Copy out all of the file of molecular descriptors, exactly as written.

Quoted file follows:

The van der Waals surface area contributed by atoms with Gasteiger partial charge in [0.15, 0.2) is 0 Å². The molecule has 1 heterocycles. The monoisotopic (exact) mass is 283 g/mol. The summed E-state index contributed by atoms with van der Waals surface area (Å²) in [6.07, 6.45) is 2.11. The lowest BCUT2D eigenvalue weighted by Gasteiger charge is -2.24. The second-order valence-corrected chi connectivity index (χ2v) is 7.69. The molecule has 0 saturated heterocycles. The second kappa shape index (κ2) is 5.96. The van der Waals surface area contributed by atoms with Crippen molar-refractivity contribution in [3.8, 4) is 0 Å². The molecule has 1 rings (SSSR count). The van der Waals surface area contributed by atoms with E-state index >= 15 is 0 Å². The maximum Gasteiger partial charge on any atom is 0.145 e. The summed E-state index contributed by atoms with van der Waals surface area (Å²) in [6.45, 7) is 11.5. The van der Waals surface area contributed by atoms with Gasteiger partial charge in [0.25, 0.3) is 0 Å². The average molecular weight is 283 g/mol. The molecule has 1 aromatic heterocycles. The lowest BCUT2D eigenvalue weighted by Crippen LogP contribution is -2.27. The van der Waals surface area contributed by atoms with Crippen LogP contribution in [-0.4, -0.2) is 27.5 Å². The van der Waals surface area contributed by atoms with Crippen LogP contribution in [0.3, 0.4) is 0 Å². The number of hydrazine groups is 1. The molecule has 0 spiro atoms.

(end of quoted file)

The van der Waals surface area contributed by atoms with Gasteiger partial charge in [0.15, 0.2) is 0 Å². The molecule has 1 heterocycles. The monoisotopic (exact) mass is 283 g/mol. The summed E-state index contributed by atoms with van der Waals surface area (Å²) in [6.07, 6.45) is 2.11. The lowest BCUT2D eigenvalue weighted by Gasteiger charge is -2.24. The second-order valence-corrected chi connectivity index (χ2v) is 7.69. The molecule has 0 saturated heterocycles. The second kappa shape index (κ2) is 5.96. The van der Waals surface area contributed by atoms with Crippen molar-refractivity contribution in [3.8, 4) is 0 Å². The molecule has 1 rings (SSSR count). The van der Waals surface area contributed by atoms with E-state index >= 15 is 0 Å². The maximum Gasteiger partial charge on any atom is 0.145 e. The summed E-state index contributed by atoms with van der Waals surface area (Å²) in [6.45, 7) is 11.5. The van der Waals surface area contributed by atoms with Gasteiger partial charge in [0.25, 0.3) is 0 Å². The average molecular weight is 283 g/mol. The molecule has 1 aromatic heterocycles. The lowest BCUT2D eigenvalue weighted by Crippen LogP contribution is -2.27. The van der Waals surface area contributed by atoms with Crippen LogP contribution in [-0.4, -0.2) is 27.5 Å². The van der Waals surface area contributed by atoms with Crippen LogP contribution in [0.3, 0.4) is 0 Å². The number of hydrazine groups is 1. The molecule has 0 spiro atoms.